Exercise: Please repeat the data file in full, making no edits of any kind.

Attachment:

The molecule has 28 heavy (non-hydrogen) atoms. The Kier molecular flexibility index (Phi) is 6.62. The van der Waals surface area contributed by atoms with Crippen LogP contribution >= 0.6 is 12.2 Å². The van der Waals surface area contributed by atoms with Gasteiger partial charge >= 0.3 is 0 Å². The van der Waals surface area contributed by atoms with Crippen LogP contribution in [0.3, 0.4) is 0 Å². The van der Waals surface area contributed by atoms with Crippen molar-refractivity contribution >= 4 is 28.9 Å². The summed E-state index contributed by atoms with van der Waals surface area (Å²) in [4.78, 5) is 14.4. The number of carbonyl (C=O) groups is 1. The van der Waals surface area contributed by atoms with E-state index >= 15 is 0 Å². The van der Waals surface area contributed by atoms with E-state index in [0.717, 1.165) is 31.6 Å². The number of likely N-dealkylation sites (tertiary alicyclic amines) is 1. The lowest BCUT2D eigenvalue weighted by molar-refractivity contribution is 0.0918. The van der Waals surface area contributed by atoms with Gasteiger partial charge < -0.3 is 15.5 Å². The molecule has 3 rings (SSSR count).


The molecule has 28 heavy (non-hydrogen) atoms. The Kier molecular flexibility index (Phi) is 6.62. The van der Waals surface area contributed by atoms with Crippen LogP contribution >= 0.6 is 12.2 Å². The van der Waals surface area contributed by atoms with Gasteiger partial charge >= 0.3 is 0 Å². The van der Waals surface area contributed by atoms with Crippen LogP contribution in [0.3, 0.4) is 0 Å². The van der Waals surface area contributed by atoms with Crippen molar-refractivity contribution >= 4 is 28.9 Å². The summed E-state index contributed by atoms with van der Waals surface area (Å²) in [4.78, 5) is 14.4. The number of carbonyl (C=O) groups is 1. The van der Waals surface area contributed by atoms with E-state index >= 15 is 0 Å². The van der Waals surface area contributed by atoms with E-state index in [0.717, 1.165) is 31.6 Å². The number of likely N-dealkylation sites (tertiary alicyclic amines) is 1. The lowest BCUT2D eigenvalue weighted by molar-refractivity contribution is 0.0918. The van der Waals surface area contributed by atoms with Gasteiger partial charge < -0.3 is 15.5 Å². The molecule has 3 rings (SSSR count).